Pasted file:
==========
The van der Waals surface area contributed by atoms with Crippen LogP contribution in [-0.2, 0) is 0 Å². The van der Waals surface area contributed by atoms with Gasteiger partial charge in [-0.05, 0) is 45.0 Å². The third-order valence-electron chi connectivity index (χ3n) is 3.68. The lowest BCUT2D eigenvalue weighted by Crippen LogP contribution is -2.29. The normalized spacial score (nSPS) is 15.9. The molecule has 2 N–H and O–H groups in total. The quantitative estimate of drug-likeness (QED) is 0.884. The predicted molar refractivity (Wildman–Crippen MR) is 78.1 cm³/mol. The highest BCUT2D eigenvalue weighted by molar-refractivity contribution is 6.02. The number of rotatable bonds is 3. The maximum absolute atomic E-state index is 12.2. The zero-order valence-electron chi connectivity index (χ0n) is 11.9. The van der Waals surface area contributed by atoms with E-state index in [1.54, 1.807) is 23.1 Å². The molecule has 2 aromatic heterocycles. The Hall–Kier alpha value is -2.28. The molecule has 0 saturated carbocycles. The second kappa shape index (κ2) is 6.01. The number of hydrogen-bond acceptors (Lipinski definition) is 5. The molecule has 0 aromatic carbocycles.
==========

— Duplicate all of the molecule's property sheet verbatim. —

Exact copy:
The van der Waals surface area contributed by atoms with Crippen LogP contribution in [-0.2, 0) is 0 Å². The van der Waals surface area contributed by atoms with Gasteiger partial charge in [-0.05, 0) is 45.0 Å². The third-order valence-electron chi connectivity index (χ3n) is 3.68. The lowest BCUT2D eigenvalue weighted by Crippen LogP contribution is -2.29. The normalized spacial score (nSPS) is 15.9. The molecule has 2 N–H and O–H groups in total. The quantitative estimate of drug-likeness (QED) is 0.884. The predicted molar refractivity (Wildman–Crippen MR) is 78.1 cm³/mol. The highest BCUT2D eigenvalue weighted by molar-refractivity contribution is 6.02. The number of rotatable bonds is 3. The maximum absolute atomic E-state index is 12.2. The zero-order valence-electron chi connectivity index (χ0n) is 11.9. The van der Waals surface area contributed by atoms with E-state index in [1.54, 1.807) is 23.1 Å². The molecule has 2 aromatic heterocycles. The Hall–Kier alpha value is -2.28. The molecule has 0 saturated carbocycles. The second kappa shape index (κ2) is 6.01. The number of hydrogen-bond acceptors (Lipinski definition) is 5. The molecule has 0 aromatic carbocycles.